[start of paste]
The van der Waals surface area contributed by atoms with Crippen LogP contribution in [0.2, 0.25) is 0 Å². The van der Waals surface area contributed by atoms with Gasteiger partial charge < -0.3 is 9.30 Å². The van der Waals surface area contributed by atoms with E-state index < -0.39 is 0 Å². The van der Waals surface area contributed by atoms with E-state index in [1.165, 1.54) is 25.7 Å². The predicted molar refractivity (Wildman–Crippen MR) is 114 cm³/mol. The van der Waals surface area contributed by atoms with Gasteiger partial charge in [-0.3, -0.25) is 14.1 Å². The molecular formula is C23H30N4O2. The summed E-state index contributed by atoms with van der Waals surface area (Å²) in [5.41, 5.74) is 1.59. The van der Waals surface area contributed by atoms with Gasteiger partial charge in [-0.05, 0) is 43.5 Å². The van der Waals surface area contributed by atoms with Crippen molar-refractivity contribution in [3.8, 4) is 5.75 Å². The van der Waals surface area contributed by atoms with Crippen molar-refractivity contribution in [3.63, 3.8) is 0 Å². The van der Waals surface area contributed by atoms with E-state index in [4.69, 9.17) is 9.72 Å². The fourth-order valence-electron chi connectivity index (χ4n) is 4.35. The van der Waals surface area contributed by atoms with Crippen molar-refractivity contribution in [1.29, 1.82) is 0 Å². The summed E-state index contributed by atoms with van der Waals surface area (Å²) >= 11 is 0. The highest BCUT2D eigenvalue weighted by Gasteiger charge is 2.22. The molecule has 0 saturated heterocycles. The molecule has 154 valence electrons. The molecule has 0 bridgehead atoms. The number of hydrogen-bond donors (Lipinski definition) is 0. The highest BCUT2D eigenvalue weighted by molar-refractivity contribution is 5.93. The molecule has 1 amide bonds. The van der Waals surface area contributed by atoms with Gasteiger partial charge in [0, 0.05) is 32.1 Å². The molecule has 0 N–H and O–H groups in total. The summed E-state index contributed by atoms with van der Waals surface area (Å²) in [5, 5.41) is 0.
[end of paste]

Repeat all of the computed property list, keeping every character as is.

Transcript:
The van der Waals surface area contributed by atoms with Crippen LogP contribution in [0.2, 0.25) is 0 Å². The van der Waals surface area contributed by atoms with Gasteiger partial charge < -0.3 is 9.30 Å². The van der Waals surface area contributed by atoms with E-state index < -0.39 is 0 Å². The van der Waals surface area contributed by atoms with E-state index in [1.165, 1.54) is 25.7 Å². The predicted molar refractivity (Wildman–Crippen MR) is 114 cm³/mol. The van der Waals surface area contributed by atoms with Gasteiger partial charge in [-0.3, -0.25) is 14.1 Å². The molecular formula is C23H30N4O2. The summed E-state index contributed by atoms with van der Waals surface area (Å²) in [5.41, 5.74) is 1.59. The van der Waals surface area contributed by atoms with Gasteiger partial charge in [-0.05, 0) is 43.5 Å². The van der Waals surface area contributed by atoms with Crippen molar-refractivity contribution in [3.8, 4) is 5.75 Å². The van der Waals surface area contributed by atoms with Crippen molar-refractivity contribution in [3.63, 3.8) is 0 Å². The van der Waals surface area contributed by atoms with E-state index in [4.69, 9.17) is 9.72 Å². The fourth-order valence-electron chi connectivity index (χ4n) is 4.35. The van der Waals surface area contributed by atoms with Crippen molar-refractivity contribution in [1.29, 1.82) is 0 Å². The summed E-state index contributed by atoms with van der Waals surface area (Å²) >= 11 is 0. The highest BCUT2D eigenvalue weighted by Gasteiger charge is 2.22. The molecule has 0 saturated heterocycles. The molecule has 154 valence electrons. The molecule has 0 bridgehead atoms. The number of hydrogen-bond donors (Lipinski definition) is 0. The highest BCUT2D eigenvalue weighted by molar-refractivity contribution is 5.93. The molecule has 1 amide bonds. The van der Waals surface area contributed by atoms with Gasteiger partial charge in [0, 0.05) is 32.1 Å². The molecule has 0 N–H and O–H groups in total. The summed E-state index contributed by atoms with van der Waals surface area (Å²) in [5, 5.41) is 0.